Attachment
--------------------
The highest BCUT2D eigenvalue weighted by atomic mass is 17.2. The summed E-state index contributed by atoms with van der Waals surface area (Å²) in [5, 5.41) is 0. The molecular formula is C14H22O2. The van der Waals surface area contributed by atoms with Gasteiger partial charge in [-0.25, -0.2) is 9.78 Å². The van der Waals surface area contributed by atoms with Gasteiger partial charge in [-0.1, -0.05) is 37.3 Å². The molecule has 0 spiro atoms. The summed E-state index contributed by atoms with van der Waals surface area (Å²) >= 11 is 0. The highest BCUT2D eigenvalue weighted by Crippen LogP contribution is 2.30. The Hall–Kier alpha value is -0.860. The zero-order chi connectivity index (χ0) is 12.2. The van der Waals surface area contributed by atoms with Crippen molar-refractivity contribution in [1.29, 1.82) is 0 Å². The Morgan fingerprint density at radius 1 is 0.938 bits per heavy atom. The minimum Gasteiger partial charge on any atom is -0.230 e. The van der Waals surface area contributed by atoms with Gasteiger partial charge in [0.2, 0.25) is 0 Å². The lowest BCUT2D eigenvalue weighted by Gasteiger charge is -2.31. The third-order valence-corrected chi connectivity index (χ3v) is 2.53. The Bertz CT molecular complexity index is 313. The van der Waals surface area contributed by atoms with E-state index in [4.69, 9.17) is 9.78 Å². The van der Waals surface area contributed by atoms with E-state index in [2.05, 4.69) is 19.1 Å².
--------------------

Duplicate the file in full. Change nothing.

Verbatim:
The highest BCUT2D eigenvalue weighted by atomic mass is 17.2. The summed E-state index contributed by atoms with van der Waals surface area (Å²) in [5, 5.41) is 0. The molecular formula is C14H22O2. The van der Waals surface area contributed by atoms with Gasteiger partial charge in [-0.25, -0.2) is 9.78 Å². The van der Waals surface area contributed by atoms with Gasteiger partial charge in [-0.1, -0.05) is 37.3 Å². The molecule has 0 spiro atoms. The summed E-state index contributed by atoms with van der Waals surface area (Å²) >= 11 is 0. The highest BCUT2D eigenvalue weighted by Crippen LogP contribution is 2.30. The Hall–Kier alpha value is -0.860. The zero-order chi connectivity index (χ0) is 12.2. The van der Waals surface area contributed by atoms with Crippen molar-refractivity contribution in [1.29, 1.82) is 0 Å². The Morgan fingerprint density at radius 1 is 0.938 bits per heavy atom. The minimum Gasteiger partial charge on any atom is -0.230 e. The van der Waals surface area contributed by atoms with Gasteiger partial charge in [0.2, 0.25) is 0 Å². The lowest BCUT2D eigenvalue weighted by Gasteiger charge is -2.31. The third-order valence-corrected chi connectivity index (χ3v) is 2.53. The Bertz CT molecular complexity index is 313. The van der Waals surface area contributed by atoms with E-state index in [4.69, 9.17) is 9.78 Å². The van der Waals surface area contributed by atoms with E-state index in [2.05, 4.69) is 19.1 Å².